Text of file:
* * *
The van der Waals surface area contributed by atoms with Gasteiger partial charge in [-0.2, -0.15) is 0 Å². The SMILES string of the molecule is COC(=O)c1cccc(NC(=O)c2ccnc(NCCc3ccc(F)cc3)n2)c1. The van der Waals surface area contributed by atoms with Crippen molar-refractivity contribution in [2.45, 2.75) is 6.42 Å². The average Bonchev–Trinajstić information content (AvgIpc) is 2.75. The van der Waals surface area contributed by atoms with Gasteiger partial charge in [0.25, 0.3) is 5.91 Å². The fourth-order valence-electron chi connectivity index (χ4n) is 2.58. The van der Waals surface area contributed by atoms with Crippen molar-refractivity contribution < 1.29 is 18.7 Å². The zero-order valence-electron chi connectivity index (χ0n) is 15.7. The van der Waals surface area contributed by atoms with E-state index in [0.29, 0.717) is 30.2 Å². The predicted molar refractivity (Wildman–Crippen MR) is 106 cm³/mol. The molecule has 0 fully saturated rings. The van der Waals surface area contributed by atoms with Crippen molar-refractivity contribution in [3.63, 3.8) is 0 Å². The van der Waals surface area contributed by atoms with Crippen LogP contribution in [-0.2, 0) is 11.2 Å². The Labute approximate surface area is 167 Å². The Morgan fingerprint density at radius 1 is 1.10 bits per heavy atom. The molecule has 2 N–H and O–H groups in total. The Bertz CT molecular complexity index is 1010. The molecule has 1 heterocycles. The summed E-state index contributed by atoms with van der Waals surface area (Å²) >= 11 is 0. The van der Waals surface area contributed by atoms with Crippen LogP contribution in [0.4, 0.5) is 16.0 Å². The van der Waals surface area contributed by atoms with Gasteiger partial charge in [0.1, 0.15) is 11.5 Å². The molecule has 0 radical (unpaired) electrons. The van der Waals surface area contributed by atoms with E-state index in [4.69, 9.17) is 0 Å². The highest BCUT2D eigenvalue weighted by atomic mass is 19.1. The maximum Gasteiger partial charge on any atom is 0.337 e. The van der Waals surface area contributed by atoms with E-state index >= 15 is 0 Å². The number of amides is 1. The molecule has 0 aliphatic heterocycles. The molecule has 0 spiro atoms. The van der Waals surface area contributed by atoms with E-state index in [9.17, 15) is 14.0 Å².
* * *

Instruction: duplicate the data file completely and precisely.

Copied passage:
The van der Waals surface area contributed by atoms with Gasteiger partial charge in [-0.2, -0.15) is 0 Å². The SMILES string of the molecule is COC(=O)c1cccc(NC(=O)c2ccnc(NCCc3ccc(F)cc3)n2)c1. The van der Waals surface area contributed by atoms with Crippen molar-refractivity contribution in [2.45, 2.75) is 6.42 Å². The average Bonchev–Trinajstić information content (AvgIpc) is 2.75. The van der Waals surface area contributed by atoms with Gasteiger partial charge in [0.25, 0.3) is 5.91 Å². The fourth-order valence-electron chi connectivity index (χ4n) is 2.58. The van der Waals surface area contributed by atoms with Crippen molar-refractivity contribution < 1.29 is 18.7 Å². The zero-order valence-electron chi connectivity index (χ0n) is 15.7. The van der Waals surface area contributed by atoms with E-state index in [0.29, 0.717) is 30.2 Å². The predicted molar refractivity (Wildman–Crippen MR) is 106 cm³/mol. The molecule has 0 fully saturated rings. The van der Waals surface area contributed by atoms with Crippen molar-refractivity contribution in [3.63, 3.8) is 0 Å². The van der Waals surface area contributed by atoms with Crippen LogP contribution in [-0.2, 0) is 11.2 Å². The Labute approximate surface area is 167 Å². The Morgan fingerprint density at radius 1 is 1.10 bits per heavy atom. The molecule has 2 N–H and O–H groups in total. The Bertz CT molecular complexity index is 1010. The molecule has 1 heterocycles. The summed E-state index contributed by atoms with van der Waals surface area (Å²) >= 11 is 0. The van der Waals surface area contributed by atoms with Crippen LogP contribution in [0.4, 0.5) is 16.0 Å². The van der Waals surface area contributed by atoms with Gasteiger partial charge in [0.1, 0.15) is 11.5 Å². The molecule has 0 radical (unpaired) electrons. The van der Waals surface area contributed by atoms with E-state index in [4.69, 9.17) is 0 Å². The highest BCUT2D eigenvalue weighted by atomic mass is 19.1. The maximum Gasteiger partial charge on any atom is 0.337 e. The van der Waals surface area contributed by atoms with E-state index >= 15 is 0 Å². The number of amides is 1. The molecule has 0 aliphatic heterocycles. The molecule has 0 spiro atoms. The van der Waals surface area contributed by atoms with E-state index in [9.17, 15) is 14.0 Å².